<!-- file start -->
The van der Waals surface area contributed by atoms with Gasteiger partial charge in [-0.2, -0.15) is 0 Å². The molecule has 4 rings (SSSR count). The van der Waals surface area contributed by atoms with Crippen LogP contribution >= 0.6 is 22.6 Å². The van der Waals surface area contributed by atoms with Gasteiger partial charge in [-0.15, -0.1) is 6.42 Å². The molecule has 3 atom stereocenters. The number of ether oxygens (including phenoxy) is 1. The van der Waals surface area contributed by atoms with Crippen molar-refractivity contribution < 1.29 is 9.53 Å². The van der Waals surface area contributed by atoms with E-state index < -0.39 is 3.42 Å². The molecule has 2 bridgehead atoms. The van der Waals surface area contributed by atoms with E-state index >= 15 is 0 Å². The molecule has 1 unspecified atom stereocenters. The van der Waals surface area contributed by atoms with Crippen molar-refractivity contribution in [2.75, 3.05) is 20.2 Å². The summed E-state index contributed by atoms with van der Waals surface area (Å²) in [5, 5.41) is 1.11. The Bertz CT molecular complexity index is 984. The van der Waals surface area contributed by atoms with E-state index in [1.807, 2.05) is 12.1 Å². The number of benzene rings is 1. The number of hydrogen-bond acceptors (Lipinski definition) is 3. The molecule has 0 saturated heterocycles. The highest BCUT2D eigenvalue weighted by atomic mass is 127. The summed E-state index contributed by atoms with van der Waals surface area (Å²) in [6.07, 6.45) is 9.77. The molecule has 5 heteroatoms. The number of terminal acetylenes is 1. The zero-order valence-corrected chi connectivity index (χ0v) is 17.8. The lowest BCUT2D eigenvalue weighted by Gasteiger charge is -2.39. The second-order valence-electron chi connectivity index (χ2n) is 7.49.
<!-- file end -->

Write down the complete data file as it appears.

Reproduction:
The van der Waals surface area contributed by atoms with Gasteiger partial charge in [-0.2, -0.15) is 0 Å². The molecule has 4 rings (SSSR count). The van der Waals surface area contributed by atoms with Crippen LogP contribution >= 0.6 is 22.6 Å². The van der Waals surface area contributed by atoms with Gasteiger partial charge in [-0.15, -0.1) is 6.42 Å². The molecule has 3 atom stereocenters. The number of ether oxygens (including phenoxy) is 1. The van der Waals surface area contributed by atoms with Crippen molar-refractivity contribution < 1.29 is 9.53 Å². The van der Waals surface area contributed by atoms with E-state index < -0.39 is 3.42 Å². The molecule has 2 bridgehead atoms. The van der Waals surface area contributed by atoms with E-state index >= 15 is 0 Å². The molecule has 1 unspecified atom stereocenters. The van der Waals surface area contributed by atoms with Crippen molar-refractivity contribution in [2.75, 3.05) is 20.2 Å². The summed E-state index contributed by atoms with van der Waals surface area (Å²) in [5, 5.41) is 1.11. The Bertz CT molecular complexity index is 984. The van der Waals surface area contributed by atoms with E-state index in [1.807, 2.05) is 12.1 Å². The number of benzene rings is 1. The number of hydrogen-bond acceptors (Lipinski definition) is 3. The molecule has 0 saturated heterocycles. The highest BCUT2D eigenvalue weighted by atomic mass is 127. The summed E-state index contributed by atoms with van der Waals surface area (Å²) in [6.07, 6.45) is 9.77. The molecule has 5 heteroatoms. The number of terminal acetylenes is 1. The zero-order valence-corrected chi connectivity index (χ0v) is 17.8. The lowest BCUT2D eigenvalue weighted by Gasteiger charge is -2.39. The second-order valence-electron chi connectivity index (χ2n) is 7.49.